Did you always imagine this as an interactive book?

The trajectory from where I started to what I ended up with is vast. I started with a picture book called Arlo Can't Catch. I tried it from the dog's perspective, then from a boy's perspective. I finally came up with a book dummy, and I was shot down left and right. I'm like the farmer with my bag of stuff, and Raquel Jaramillo, who edited Beautiful Oops!, asked me what I was working on, and I pulled the book out. She said, "We have to do this book." She spent six months trying to convince me. She took my original storyboard from my picture book concept and augmented it, to show me how it could work. I resisted the title, I told her, "You gave away the punch line." She said, "So many kids wear glasses. They will know what this book is about from the moment they see the cover." She's smart. Luckily, I listened to her.

Do you have to alter your process for an interactive book?

Raquel and I both looked at it together, with an eye toward simplifying the story. There was originally a longer lead-in to the book, things that the kid did with his dog. The dog never could catch. Raquel suggested starting the story with how he could catch, and then he couldn't. Because you have a pagination constraint--interactive books get expensive--you have to condense the timeline. You want to get into the solving of the problem quickly.

What about the tactile part of it, designing the pages with moving parts?

It's amazing to make it once, and then to mass produce it. It does make the page come alive. I think a picture book version would still have had a nice story, but there's something about participating in it. You learn differently when you try it. Saturday, kids were trying on the glasses [in the book]. It takes the fear out of the experience. As adults, we take that for granted.

Are you aware that some kids try to fake vision problems so they can wear glasses?

I know that there's a movement: I've seen Justin Bieber wear glasses without lenses in them. When I was in China last year, I was being interviewed by a 20-year-old woman studying to be a teacher, and I realized she was wearing glasses with no lenses in them. I don't think [wearing glasses] has the stigma it used to have.

Did you learn anything with Beautiful Oops! that you could apply in Arlo?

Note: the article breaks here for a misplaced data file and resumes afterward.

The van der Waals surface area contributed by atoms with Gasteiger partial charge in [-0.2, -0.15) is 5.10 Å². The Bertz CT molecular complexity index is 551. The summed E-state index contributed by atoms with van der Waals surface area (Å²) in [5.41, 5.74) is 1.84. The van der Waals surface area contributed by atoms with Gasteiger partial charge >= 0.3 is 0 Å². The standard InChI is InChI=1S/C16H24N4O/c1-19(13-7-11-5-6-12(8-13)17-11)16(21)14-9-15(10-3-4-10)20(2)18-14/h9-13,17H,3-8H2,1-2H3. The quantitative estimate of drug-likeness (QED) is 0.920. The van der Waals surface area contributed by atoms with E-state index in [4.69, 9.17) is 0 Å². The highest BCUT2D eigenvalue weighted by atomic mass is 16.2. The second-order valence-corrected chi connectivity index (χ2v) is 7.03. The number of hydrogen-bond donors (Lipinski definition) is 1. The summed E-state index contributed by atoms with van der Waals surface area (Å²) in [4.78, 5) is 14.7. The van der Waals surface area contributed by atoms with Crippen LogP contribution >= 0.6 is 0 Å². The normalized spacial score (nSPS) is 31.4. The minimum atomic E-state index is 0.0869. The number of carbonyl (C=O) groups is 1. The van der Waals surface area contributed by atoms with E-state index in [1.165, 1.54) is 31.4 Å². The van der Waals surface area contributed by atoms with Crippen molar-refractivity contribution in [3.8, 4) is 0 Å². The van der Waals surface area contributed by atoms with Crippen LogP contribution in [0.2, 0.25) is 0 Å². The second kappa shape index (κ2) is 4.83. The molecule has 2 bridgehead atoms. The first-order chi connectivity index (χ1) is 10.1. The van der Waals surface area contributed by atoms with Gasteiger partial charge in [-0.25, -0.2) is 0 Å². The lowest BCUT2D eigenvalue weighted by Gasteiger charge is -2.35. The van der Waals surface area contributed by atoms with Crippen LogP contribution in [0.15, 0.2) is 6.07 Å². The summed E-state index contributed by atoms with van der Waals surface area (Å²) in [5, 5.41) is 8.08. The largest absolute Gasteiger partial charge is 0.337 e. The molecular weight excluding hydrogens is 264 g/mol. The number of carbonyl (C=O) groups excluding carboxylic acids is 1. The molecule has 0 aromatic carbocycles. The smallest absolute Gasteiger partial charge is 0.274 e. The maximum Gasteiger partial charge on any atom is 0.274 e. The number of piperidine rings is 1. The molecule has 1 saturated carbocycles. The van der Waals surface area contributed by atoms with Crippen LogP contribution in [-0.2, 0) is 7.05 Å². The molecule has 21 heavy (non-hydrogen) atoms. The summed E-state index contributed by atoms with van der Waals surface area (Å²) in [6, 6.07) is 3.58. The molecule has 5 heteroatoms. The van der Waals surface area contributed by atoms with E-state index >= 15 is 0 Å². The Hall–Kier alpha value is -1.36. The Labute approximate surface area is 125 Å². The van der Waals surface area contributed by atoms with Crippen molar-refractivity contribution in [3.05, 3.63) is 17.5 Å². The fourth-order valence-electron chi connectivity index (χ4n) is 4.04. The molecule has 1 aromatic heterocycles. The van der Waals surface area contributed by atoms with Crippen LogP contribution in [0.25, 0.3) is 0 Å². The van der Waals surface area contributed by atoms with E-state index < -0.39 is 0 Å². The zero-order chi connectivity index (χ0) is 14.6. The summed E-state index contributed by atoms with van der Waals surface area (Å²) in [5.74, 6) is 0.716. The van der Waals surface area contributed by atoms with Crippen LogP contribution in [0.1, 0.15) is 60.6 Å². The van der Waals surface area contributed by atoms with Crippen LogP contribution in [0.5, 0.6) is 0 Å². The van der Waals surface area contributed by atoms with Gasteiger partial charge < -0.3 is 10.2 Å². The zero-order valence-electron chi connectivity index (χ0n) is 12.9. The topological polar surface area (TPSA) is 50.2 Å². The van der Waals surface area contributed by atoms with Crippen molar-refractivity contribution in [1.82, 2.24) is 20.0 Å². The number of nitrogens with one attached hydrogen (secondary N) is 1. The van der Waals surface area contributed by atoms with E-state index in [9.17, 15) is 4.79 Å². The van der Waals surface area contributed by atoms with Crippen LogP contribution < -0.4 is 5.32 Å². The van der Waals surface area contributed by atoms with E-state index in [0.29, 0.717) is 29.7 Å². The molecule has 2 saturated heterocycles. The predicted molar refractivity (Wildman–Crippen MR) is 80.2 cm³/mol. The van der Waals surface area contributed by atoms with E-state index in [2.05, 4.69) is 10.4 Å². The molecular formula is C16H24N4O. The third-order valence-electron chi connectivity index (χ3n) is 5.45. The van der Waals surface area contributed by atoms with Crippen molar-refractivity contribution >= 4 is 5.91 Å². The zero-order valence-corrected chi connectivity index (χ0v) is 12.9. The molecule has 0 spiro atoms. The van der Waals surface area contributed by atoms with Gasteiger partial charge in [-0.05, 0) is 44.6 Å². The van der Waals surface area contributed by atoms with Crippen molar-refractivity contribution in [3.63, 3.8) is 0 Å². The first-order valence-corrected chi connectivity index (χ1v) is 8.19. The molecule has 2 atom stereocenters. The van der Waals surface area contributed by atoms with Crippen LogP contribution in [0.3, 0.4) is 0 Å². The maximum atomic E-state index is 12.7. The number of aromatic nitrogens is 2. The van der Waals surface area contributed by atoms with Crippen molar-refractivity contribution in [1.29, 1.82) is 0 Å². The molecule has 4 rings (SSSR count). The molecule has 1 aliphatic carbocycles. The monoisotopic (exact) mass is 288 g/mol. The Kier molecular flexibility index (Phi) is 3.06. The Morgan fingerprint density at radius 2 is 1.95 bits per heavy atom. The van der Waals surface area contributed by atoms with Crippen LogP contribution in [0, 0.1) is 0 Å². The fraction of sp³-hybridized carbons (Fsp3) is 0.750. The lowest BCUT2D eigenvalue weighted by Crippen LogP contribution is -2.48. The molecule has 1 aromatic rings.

What I did with Oops is say, "Just play." It was a departure for me stylistically because my other books had more of a traditional pen-and-ink watercolor look. It's given me a freedom that I've never had in illustrating before. This is how my books should be rather than how I thought they should be.

Arlo wearing glassesIs that your own dog, Arlo, wearing glasses, in the book trailer? How did you film that?

I painted foamcore glasses and used bobby pins to keep them on Arlo. Here I am, a bald guy going into a beauty supply place for bobby pins. I told her they're for my bangs.

I also went to the fabric store and bought fake shearling; my cousin, a fabric maker, made the gloves [which serve as paws when Arlo holds the book]. I was on the floor with him. Then I played the ukelele and sang, using the iPad to record it. I sang in the shower, without the water running. My wife's an attorney. I thought, "If she could see me right now...."

Arlo discovers he's not seeing well while he's doing something fun, trying to catch a ball. Why?

That concept is a connection with Beautiful Oops. It's a book about problem-solving. It's one thing if it's Johnny in school who can't see the board, but you can get across a lot of information when they're having fun. I'm a big believer in subtlety. I like working with an animal, so racial and gender issues don't come up. One of the things I loved about doing this story is that the focus is, "What can I do to help him?" rather than giving up on him.

This book is about taking something that's hindering having a good time, and finding a way to solve it and move on so you can continue to do the things you love to do. It doesn't define you. I hope it's a nice message without hitting them over the head.

Did you have fun coming up with the titles of Arlo's books on that last spread? We especially liked Life Is Ruff.

I literally made them up as I went. I didn't have a list. I drew a book and wrote a title. I made wrapping paper for Jillson & Roberts, and I did use Fleas Navidad! I like Virginia Woof.

It's always a goal to come up with a big finish. I always think, what can you do to have a satisfying ending? Initially I had a single book with the dog. It felt too quick. I looked at Robert Sabuda's Alice in Wonderland. It had cards flying all over the page. We borrowed that and tailored it to the page. I built one and sent it to them. Sometimes you spend six months coming up with the solution. I didn't know if they could build this. And they did. --Jennifer M. Brown